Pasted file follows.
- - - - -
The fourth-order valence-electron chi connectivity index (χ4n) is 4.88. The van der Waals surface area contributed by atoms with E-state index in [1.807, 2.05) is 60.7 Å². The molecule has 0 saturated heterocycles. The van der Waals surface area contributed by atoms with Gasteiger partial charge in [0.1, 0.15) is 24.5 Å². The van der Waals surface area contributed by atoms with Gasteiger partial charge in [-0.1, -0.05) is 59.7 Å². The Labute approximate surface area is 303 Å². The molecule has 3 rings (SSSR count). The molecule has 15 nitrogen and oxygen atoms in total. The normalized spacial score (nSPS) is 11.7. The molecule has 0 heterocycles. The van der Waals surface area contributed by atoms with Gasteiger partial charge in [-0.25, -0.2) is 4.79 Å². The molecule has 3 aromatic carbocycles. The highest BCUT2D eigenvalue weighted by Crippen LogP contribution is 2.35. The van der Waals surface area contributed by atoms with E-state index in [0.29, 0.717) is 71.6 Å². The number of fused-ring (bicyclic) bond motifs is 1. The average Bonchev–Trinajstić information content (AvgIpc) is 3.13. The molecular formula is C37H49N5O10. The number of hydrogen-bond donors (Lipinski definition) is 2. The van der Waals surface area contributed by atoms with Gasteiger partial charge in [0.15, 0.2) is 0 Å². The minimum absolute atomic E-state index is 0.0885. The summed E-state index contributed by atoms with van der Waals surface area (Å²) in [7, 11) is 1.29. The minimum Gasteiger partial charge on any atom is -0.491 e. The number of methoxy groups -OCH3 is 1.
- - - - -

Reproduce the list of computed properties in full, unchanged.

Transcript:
The fourth-order valence-electron chi connectivity index (χ4n) is 4.88. The van der Waals surface area contributed by atoms with E-state index in [1.807, 2.05) is 60.7 Å². The molecule has 0 saturated heterocycles. The van der Waals surface area contributed by atoms with Gasteiger partial charge in [0.1, 0.15) is 24.5 Å². The van der Waals surface area contributed by atoms with Gasteiger partial charge in [-0.1, -0.05) is 59.7 Å². The Labute approximate surface area is 303 Å². The molecule has 3 rings (SSSR count). The molecule has 15 nitrogen and oxygen atoms in total. The normalized spacial score (nSPS) is 11.7. The molecule has 0 heterocycles. The van der Waals surface area contributed by atoms with Gasteiger partial charge in [-0.25, -0.2) is 4.79 Å². The molecule has 3 aromatic carbocycles. The highest BCUT2D eigenvalue weighted by Crippen LogP contribution is 2.35. The van der Waals surface area contributed by atoms with E-state index in [0.29, 0.717) is 71.6 Å². The number of fused-ring (bicyclic) bond motifs is 1. The average Bonchev–Trinajstić information content (AvgIpc) is 3.13. The molecular formula is C37H49N5O10. The number of hydrogen-bond donors (Lipinski definition) is 2. The van der Waals surface area contributed by atoms with Gasteiger partial charge in [0.15, 0.2) is 0 Å². The minimum absolute atomic E-state index is 0.0885. The summed E-state index contributed by atoms with van der Waals surface area (Å²) in [7, 11) is 1.29. The minimum Gasteiger partial charge on any atom is -0.491 e. The number of methoxy groups -OCH3 is 1.